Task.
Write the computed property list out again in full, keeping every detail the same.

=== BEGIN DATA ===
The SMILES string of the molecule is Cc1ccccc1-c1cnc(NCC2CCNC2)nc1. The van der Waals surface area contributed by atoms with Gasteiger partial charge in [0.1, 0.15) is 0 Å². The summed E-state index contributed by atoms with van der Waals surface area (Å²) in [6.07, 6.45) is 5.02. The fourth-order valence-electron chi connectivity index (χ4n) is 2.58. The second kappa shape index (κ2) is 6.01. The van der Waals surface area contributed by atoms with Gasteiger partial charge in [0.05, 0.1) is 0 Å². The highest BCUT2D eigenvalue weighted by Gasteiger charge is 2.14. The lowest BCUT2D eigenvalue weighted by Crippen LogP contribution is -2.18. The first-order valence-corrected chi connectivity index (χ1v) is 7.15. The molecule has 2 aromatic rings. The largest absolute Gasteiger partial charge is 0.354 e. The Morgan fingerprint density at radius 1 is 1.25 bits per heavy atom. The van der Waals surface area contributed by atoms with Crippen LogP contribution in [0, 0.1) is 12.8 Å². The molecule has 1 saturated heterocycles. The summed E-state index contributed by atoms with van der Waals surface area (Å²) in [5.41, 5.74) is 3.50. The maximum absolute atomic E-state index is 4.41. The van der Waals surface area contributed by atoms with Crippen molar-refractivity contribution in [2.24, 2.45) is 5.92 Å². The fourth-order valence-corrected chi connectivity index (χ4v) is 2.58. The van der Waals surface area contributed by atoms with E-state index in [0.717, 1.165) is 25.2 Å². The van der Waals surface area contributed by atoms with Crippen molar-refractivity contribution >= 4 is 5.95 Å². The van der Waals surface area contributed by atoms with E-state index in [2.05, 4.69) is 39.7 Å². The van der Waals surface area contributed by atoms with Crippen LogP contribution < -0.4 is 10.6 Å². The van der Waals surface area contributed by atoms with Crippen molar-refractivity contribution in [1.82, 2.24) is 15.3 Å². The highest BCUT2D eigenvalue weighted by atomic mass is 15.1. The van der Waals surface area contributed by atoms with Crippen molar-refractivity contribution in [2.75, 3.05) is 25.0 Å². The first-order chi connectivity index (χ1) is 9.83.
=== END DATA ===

The SMILES string of the molecule is Cc1ccccc1-c1cnc(NCC2CCNC2)nc1. The van der Waals surface area contributed by atoms with Gasteiger partial charge in [0.1, 0.15) is 0 Å². The summed E-state index contributed by atoms with van der Waals surface area (Å²) in [6.07, 6.45) is 5.02. The fourth-order valence-electron chi connectivity index (χ4n) is 2.58. The second kappa shape index (κ2) is 6.01. The van der Waals surface area contributed by atoms with Gasteiger partial charge in [0.05, 0.1) is 0 Å². The highest BCUT2D eigenvalue weighted by Gasteiger charge is 2.14. The lowest BCUT2D eigenvalue weighted by Crippen LogP contribution is -2.18. The first-order valence-corrected chi connectivity index (χ1v) is 7.15. The molecule has 2 aromatic rings. The largest absolute Gasteiger partial charge is 0.354 e. The Morgan fingerprint density at radius 1 is 1.25 bits per heavy atom. The van der Waals surface area contributed by atoms with Crippen LogP contribution in [0, 0.1) is 12.8 Å². The molecule has 1 saturated heterocycles. The summed E-state index contributed by atoms with van der Waals surface area (Å²) in [5.41, 5.74) is 3.50. The maximum absolute atomic E-state index is 4.41. The van der Waals surface area contributed by atoms with Crippen molar-refractivity contribution in [2.24, 2.45) is 5.92 Å². The fourth-order valence-corrected chi connectivity index (χ4v) is 2.58. The van der Waals surface area contributed by atoms with E-state index in [0.717, 1.165) is 25.2 Å². The van der Waals surface area contributed by atoms with Crippen molar-refractivity contribution >= 4 is 5.95 Å². The van der Waals surface area contributed by atoms with E-state index in [2.05, 4.69) is 39.7 Å². The van der Waals surface area contributed by atoms with Crippen LogP contribution < -0.4 is 10.6 Å². The van der Waals surface area contributed by atoms with Crippen molar-refractivity contribution in [1.82, 2.24) is 15.3 Å². The highest BCUT2D eigenvalue weighted by atomic mass is 15.1. The van der Waals surface area contributed by atoms with Crippen molar-refractivity contribution in [2.75, 3.05) is 25.0 Å². The first-order chi connectivity index (χ1) is 9.83.